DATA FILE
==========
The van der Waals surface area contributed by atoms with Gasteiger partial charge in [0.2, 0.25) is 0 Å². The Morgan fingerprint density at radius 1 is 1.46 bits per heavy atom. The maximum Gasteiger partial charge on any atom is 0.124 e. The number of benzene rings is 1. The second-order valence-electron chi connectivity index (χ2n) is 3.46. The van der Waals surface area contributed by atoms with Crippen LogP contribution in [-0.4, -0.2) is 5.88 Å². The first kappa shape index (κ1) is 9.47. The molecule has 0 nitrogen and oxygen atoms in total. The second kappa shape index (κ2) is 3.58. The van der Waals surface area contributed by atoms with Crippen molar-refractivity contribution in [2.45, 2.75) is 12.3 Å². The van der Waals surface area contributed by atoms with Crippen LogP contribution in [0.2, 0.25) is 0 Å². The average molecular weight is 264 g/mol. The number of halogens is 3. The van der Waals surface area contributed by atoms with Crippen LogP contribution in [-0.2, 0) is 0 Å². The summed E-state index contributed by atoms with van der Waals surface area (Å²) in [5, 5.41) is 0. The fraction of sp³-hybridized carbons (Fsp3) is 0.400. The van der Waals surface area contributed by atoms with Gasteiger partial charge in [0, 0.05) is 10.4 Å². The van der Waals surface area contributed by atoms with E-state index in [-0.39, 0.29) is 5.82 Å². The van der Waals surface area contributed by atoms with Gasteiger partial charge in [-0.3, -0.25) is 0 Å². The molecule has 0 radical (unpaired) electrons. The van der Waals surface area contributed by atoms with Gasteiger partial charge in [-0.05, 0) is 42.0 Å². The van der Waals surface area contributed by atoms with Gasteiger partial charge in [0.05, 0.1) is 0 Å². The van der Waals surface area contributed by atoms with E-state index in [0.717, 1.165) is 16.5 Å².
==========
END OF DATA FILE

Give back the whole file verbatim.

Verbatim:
The van der Waals surface area contributed by atoms with Gasteiger partial charge in [0.2, 0.25) is 0 Å². The Morgan fingerprint density at radius 1 is 1.46 bits per heavy atom. The maximum Gasteiger partial charge on any atom is 0.124 e. The number of benzene rings is 1. The second-order valence-electron chi connectivity index (χ2n) is 3.46. The van der Waals surface area contributed by atoms with Crippen LogP contribution in [-0.4, -0.2) is 5.88 Å². The first kappa shape index (κ1) is 9.47. The molecule has 0 nitrogen and oxygen atoms in total. The second kappa shape index (κ2) is 3.58. The van der Waals surface area contributed by atoms with Crippen molar-refractivity contribution in [2.45, 2.75) is 12.3 Å². The van der Waals surface area contributed by atoms with Crippen LogP contribution in [0.2, 0.25) is 0 Å². The average molecular weight is 264 g/mol. The number of halogens is 3. The van der Waals surface area contributed by atoms with Crippen LogP contribution in [-0.2, 0) is 0 Å². The summed E-state index contributed by atoms with van der Waals surface area (Å²) in [5, 5.41) is 0. The fraction of sp³-hybridized carbons (Fsp3) is 0.400. The van der Waals surface area contributed by atoms with Gasteiger partial charge in [0, 0.05) is 10.4 Å². The van der Waals surface area contributed by atoms with E-state index in [-0.39, 0.29) is 5.82 Å². The van der Waals surface area contributed by atoms with Gasteiger partial charge in [-0.3, -0.25) is 0 Å². The molecule has 0 radical (unpaired) electrons. The van der Waals surface area contributed by atoms with Gasteiger partial charge in [-0.05, 0) is 42.0 Å². The van der Waals surface area contributed by atoms with Gasteiger partial charge in [0.05, 0.1) is 0 Å². The van der Waals surface area contributed by atoms with E-state index in [0.717, 1.165) is 16.5 Å².